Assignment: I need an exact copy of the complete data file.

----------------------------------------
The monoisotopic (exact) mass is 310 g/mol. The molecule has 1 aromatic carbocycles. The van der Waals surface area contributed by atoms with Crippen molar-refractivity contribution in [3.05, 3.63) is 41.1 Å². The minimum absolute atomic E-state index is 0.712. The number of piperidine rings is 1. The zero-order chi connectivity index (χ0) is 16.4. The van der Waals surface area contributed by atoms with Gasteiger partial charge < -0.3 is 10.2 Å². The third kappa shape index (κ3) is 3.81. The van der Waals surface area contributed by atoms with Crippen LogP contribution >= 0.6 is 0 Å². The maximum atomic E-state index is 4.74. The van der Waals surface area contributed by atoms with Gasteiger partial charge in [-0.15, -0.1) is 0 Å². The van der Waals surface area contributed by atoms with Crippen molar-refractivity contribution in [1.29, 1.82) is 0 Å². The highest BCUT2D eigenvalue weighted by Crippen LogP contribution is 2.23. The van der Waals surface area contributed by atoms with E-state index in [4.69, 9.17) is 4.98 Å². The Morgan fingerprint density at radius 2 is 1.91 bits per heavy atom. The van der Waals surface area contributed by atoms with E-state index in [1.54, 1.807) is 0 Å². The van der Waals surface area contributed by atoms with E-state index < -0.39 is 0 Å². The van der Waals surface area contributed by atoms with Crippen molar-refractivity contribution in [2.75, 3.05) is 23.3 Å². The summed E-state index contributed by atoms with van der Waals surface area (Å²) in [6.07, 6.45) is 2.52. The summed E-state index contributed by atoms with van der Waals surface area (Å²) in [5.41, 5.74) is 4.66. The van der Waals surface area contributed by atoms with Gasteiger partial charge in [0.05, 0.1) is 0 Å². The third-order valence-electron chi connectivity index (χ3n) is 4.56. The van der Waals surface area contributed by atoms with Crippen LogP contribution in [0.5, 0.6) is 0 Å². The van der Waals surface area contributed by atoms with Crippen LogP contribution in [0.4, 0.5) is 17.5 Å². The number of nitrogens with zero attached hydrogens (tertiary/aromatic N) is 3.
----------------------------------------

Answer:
The monoisotopic (exact) mass is 310 g/mol. The molecule has 1 aromatic carbocycles. The van der Waals surface area contributed by atoms with Crippen molar-refractivity contribution in [3.05, 3.63) is 41.1 Å². The minimum absolute atomic E-state index is 0.712. The number of piperidine rings is 1. The zero-order chi connectivity index (χ0) is 16.4. The van der Waals surface area contributed by atoms with Gasteiger partial charge < -0.3 is 10.2 Å². The third kappa shape index (κ3) is 3.81. The van der Waals surface area contributed by atoms with Crippen LogP contribution >= 0.6 is 0 Å². The maximum atomic E-state index is 4.74. The van der Waals surface area contributed by atoms with Gasteiger partial charge in [-0.15, -0.1) is 0 Å². The van der Waals surface area contributed by atoms with Crippen molar-refractivity contribution in [1.29, 1.82) is 0 Å². The highest BCUT2D eigenvalue weighted by Crippen LogP contribution is 2.23. The van der Waals surface area contributed by atoms with E-state index in [4.69, 9.17) is 4.98 Å². The Morgan fingerprint density at radius 2 is 1.91 bits per heavy atom. The van der Waals surface area contributed by atoms with E-state index in [1.54, 1.807) is 0 Å². The van der Waals surface area contributed by atoms with E-state index < -0.39 is 0 Å². The van der Waals surface area contributed by atoms with Crippen molar-refractivity contribution in [2.75, 3.05) is 23.3 Å². The summed E-state index contributed by atoms with van der Waals surface area (Å²) in [6.07, 6.45) is 2.52. The summed E-state index contributed by atoms with van der Waals surface area (Å²) in [5.41, 5.74) is 4.66. The van der Waals surface area contributed by atoms with Gasteiger partial charge in [0.05, 0.1) is 0 Å². The third-order valence-electron chi connectivity index (χ3n) is 4.56. The van der Waals surface area contributed by atoms with Crippen LogP contribution in [0.5, 0.6) is 0 Å². The van der Waals surface area contributed by atoms with Crippen LogP contribution in [0.4, 0.5) is 17.5 Å². The number of nitrogens with zero attached hydrogens (tertiary/aromatic N) is 3.